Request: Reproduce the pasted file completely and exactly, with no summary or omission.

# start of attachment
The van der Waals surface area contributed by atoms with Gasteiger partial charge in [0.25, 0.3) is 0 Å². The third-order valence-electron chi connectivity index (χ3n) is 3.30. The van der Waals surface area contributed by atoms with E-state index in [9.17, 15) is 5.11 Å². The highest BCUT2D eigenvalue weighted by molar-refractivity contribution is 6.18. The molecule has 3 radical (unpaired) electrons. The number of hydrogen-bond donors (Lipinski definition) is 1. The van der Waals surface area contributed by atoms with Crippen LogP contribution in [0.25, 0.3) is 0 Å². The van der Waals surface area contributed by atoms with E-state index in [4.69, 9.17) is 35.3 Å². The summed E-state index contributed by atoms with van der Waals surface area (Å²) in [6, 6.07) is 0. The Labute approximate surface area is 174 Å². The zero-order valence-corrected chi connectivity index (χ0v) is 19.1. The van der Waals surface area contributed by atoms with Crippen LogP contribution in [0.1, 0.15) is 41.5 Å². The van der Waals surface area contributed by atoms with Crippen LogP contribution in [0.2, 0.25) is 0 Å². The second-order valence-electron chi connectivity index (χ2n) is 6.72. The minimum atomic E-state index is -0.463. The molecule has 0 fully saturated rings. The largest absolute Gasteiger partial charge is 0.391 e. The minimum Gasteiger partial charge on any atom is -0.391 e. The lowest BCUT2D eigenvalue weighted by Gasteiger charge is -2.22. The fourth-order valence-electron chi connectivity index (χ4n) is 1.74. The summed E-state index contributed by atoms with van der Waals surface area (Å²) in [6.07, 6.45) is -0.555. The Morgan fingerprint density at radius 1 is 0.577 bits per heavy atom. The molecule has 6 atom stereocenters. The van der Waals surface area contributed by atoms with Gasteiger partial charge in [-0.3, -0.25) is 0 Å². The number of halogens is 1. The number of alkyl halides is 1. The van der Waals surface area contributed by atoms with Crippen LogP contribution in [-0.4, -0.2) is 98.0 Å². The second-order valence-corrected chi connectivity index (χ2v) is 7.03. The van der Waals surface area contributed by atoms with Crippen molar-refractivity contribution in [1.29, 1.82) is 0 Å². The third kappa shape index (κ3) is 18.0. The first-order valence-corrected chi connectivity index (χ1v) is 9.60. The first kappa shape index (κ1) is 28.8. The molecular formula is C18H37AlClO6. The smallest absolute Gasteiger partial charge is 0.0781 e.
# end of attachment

The van der Waals surface area contributed by atoms with Gasteiger partial charge in [0.25, 0.3) is 0 Å². The third-order valence-electron chi connectivity index (χ3n) is 3.30. The van der Waals surface area contributed by atoms with E-state index in [9.17, 15) is 5.11 Å². The highest BCUT2D eigenvalue weighted by molar-refractivity contribution is 6.18. The molecule has 3 radical (unpaired) electrons. The number of hydrogen-bond donors (Lipinski definition) is 1. The van der Waals surface area contributed by atoms with Crippen LogP contribution in [0.25, 0.3) is 0 Å². The van der Waals surface area contributed by atoms with E-state index in [4.69, 9.17) is 35.3 Å². The summed E-state index contributed by atoms with van der Waals surface area (Å²) in [6, 6.07) is 0. The Labute approximate surface area is 174 Å². The zero-order valence-corrected chi connectivity index (χ0v) is 19.1. The van der Waals surface area contributed by atoms with Crippen LogP contribution in [0.1, 0.15) is 41.5 Å². The van der Waals surface area contributed by atoms with Crippen LogP contribution in [0.2, 0.25) is 0 Å². The second-order valence-electron chi connectivity index (χ2n) is 6.72. The minimum atomic E-state index is -0.463. The molecule has 0 fully saturated rings. The largest absolute Gasteiger partial charge is 0.391 e. The minimum Gasteiger partial charge on any atom is -0.391 e. The lowest BCUT2D eigenvalue weighted by Gasteiger charge is -2.22. The fourth-order valence-electron chi connectivity index (χ4n) is 1.74. The summed E-state index contributed by atoms with van der Waals surface area (Å²) in [6.07, 6.45) is -0.555. The Morgan fingerprint density at radius 1 is 0.577 bits per heavy atom. The molecule has 6 atom stereocenters. The van der Waals surface area contributed by atoms with Gasteiger partial charge in [-0.3, -0.25) is 0 Å². The number of halogens is 1. The number of alkyl halides is 1. The van der Waals surface area contributed by atoms with Crippen LogP contribution in [-0.4, -0.2) is 98.0 Å². The second-order valence-corrected chi connectivity index (χ2v) is 7.03. The van der Waals surface area contributed by atoms with Crippen molar-refractivity contribution in [1.29, 1.82) is 0 Å². The third kappa shape index (κ3) is 18.0. The first-order valence-corrected chi connectivity index (χ1v) is 9.60. The first kappa shape index (κ1) is 28.8. The molecular formula is C18H37AlClO6. The smallest absolute Gasteiger partial charge is 0.0781 e.